I love Louisiana.  But lately it’s become a hard thing to do.  Like sixty-six million other Americans, I voted for Barack Obama last Tuesday, and, like countless more, I rejoiced — at his victory, yes, but not only at that.  I rejoiced over the fact that this was a moment of liberation for so many people: liberation for African Americans who have spent their entire existence in our country under white thumbs; liberation for people  who have been fed up with the prideful, with-us-or-against-us version of America that’s been presented to the world; liberation for people (like myself) who have been fed up with the cheap, two-dimensional version of Christianity that has been sold like product for the past fifty years and who now see that the cross is not our gavel to wield, that it’s not a crowbar to separate.  Perhaps most prescient, as pointed out by my friend Nick, is the liberation that Obama’s victory (not Obama himself) has provided to people who never believed that a spirit of positivity could defeat a spirit of negativity.  The McCain campaign was held on the tips of pointed fingers and was built on frothy rhetoric and a prideful refusal to learn from our neighbors; come to think of it, it’s no small wonder it collapsed.  That a campaign that built itself upon inclusiveness inclusiveness, a humble desire to learn from our mistakes, and a refusal to drag his opponent’s character through the mud could actually prevail does wonders for my cynicism.  And while I don’t believe that Barack Obama himself is any font of hope, I am comfortable saying that I believe that God has used the Obama campaign to inspire hope in many, many people; it doesn’t take much TV watching to see that.

In Michigan, people were rejoicing.  It was a cold night and it almost felt like Christmas the way the energy hung around.  I had a drink with some friends after closing the coffee shop and everything felt clean and sparkling and none of we hipsters pouring Black Label at the Meanwhile had much to be dark about.  Even the guys behind the counter at Yesterdog seemed (at least slightly) happy. I remember looking at the picture of Barack Obama that hangs above the bar there, of him wearing that stupid yellow Yesterdog hat and that campaign smile, and thinking how bizarre it was that after all of this time, it actually happened.  We actually did something different.  We actually did something positive.  And not only that — we all did it.  Obama reached across political, racial, ethnic, and even religious boundaries: a majority of Catholics voted for him, and far more Protestants than had voted for John Kerry back in 2004.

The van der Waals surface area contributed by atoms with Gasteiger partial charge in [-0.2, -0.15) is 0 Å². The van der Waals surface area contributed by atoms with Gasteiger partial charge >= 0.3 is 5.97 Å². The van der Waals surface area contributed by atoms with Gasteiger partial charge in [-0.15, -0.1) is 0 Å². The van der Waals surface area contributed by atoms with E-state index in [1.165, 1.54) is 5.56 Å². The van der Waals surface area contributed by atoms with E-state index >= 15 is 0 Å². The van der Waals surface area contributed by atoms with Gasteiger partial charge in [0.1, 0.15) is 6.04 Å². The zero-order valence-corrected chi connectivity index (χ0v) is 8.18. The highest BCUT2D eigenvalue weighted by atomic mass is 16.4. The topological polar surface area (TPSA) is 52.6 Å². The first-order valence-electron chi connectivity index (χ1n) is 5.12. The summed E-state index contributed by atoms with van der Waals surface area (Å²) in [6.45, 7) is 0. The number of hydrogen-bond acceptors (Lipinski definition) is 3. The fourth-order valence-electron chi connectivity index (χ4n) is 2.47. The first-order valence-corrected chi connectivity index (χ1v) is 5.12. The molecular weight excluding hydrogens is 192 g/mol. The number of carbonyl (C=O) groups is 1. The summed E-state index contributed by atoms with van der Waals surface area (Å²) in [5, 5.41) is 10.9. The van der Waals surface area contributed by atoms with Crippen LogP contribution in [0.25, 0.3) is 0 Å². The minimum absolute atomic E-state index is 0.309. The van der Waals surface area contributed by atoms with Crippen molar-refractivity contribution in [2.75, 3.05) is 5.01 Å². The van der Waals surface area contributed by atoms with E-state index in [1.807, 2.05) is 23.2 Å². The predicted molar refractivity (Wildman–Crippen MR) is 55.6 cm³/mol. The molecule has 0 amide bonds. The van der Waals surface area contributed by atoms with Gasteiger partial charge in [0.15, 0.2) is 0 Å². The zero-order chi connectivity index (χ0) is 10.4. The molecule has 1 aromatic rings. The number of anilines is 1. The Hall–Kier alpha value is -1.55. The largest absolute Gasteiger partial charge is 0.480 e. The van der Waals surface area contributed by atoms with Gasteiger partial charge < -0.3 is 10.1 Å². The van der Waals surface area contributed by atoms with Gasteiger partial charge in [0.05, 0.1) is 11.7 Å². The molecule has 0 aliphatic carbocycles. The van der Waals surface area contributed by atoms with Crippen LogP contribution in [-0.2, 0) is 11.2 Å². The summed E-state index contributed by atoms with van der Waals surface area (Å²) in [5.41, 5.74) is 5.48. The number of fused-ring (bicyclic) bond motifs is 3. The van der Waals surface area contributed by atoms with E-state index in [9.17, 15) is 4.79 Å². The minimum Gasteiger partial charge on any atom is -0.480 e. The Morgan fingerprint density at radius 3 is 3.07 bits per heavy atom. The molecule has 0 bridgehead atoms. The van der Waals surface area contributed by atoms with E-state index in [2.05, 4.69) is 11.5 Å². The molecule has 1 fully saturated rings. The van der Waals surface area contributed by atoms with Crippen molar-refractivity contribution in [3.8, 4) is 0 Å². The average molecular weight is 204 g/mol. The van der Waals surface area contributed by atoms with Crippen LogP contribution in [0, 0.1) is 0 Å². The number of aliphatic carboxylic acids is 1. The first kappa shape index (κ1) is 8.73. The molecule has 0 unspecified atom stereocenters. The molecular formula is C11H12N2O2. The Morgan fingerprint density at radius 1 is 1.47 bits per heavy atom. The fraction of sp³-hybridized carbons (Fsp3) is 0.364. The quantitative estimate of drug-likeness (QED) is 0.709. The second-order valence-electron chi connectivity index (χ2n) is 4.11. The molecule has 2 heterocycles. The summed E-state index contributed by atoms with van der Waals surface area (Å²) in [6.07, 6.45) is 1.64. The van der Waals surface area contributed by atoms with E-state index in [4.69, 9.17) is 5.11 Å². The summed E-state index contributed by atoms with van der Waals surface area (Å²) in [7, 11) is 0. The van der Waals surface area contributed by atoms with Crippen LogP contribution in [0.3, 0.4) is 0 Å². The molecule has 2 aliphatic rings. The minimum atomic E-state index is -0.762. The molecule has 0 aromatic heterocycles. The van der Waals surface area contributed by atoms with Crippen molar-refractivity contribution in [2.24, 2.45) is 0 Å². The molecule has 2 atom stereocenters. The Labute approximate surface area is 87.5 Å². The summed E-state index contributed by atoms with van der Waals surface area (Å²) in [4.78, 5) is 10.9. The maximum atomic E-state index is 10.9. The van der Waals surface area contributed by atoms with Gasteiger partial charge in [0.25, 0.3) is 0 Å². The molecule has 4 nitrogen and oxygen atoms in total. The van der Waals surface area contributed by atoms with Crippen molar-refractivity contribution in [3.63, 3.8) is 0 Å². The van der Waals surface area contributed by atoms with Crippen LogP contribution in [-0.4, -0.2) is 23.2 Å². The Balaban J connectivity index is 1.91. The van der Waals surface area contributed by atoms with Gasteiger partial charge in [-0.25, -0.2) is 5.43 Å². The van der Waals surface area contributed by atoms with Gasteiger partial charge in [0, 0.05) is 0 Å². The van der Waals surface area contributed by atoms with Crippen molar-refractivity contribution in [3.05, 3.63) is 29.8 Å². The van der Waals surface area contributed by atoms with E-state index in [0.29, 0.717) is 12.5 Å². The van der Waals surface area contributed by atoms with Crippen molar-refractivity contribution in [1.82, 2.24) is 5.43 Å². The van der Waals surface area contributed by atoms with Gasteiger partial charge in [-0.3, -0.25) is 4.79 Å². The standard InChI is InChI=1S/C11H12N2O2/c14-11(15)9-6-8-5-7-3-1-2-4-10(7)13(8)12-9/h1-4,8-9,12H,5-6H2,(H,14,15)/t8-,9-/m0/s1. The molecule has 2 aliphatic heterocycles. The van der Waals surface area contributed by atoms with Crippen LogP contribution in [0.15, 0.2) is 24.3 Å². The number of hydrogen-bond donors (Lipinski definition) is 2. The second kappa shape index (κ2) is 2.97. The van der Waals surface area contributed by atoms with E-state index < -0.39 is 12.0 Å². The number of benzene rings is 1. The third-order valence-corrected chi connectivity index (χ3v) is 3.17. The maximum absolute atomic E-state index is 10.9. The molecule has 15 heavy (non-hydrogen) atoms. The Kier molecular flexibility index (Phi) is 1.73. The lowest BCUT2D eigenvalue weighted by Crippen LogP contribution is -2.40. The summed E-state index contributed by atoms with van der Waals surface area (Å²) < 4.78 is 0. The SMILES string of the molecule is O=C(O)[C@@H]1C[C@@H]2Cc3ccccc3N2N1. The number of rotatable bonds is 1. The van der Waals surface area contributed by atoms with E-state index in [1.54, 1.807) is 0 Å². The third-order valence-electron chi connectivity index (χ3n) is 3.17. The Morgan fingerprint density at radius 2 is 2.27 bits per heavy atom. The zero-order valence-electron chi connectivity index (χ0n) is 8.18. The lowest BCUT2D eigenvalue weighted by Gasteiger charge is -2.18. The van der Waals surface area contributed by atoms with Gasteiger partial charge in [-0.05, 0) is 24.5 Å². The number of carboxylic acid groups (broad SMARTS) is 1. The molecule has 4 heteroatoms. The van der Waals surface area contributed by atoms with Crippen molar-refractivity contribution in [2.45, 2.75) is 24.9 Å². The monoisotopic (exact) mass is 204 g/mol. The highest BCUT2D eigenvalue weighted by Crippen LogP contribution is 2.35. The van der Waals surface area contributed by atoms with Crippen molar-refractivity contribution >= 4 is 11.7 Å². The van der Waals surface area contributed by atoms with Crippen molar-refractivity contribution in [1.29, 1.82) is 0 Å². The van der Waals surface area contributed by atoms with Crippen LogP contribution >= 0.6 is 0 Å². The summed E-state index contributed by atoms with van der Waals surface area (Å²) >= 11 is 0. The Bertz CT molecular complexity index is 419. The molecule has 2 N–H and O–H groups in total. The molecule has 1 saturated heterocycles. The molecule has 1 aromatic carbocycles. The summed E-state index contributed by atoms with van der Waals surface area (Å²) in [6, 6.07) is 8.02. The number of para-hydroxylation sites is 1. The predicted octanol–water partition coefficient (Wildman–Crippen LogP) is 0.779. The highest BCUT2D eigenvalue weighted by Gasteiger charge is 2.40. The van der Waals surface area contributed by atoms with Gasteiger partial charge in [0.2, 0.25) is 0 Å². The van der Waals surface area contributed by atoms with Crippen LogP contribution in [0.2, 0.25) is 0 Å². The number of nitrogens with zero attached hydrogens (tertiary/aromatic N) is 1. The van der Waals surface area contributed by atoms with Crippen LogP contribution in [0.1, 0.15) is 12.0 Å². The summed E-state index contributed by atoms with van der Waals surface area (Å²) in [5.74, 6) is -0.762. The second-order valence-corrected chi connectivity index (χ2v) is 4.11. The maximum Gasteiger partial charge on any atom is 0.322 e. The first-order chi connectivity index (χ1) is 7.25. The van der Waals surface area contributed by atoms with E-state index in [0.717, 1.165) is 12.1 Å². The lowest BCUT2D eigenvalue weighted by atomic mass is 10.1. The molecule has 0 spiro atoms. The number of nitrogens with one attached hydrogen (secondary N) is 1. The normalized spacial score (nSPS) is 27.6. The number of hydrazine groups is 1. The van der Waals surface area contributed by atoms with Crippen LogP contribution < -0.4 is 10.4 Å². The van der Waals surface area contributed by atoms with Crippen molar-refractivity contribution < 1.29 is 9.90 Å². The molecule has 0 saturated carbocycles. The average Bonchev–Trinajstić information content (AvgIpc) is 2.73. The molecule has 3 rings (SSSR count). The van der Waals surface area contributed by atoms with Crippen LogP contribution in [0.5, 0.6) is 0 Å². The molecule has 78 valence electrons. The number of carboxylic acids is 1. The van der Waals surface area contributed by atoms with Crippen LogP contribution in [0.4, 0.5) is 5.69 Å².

But, like most joy, this rejoicing came only after frustration.  Despite the Republican party’s bungling of Hurricane Katrina, despite the amount of poverty in our state, and despite our insistence that we are different from the rest of the South, Louisiana voted overwhelmingly in favor of John McCain.  Only seven of sixty-four parishes went to Obama (including, surprisingly, East Baton Rouge Parish, where I voted absentee).  For all of our complaining over the past eight sixteen three hundred years, Louisiana continued its legacy of voting for people who do it no good.  (We also re-elected Representative William Jefferson, who horded $90,000 of government money in his freezer, though it’s only because the vote was split by seven Democratic challengers to his throne).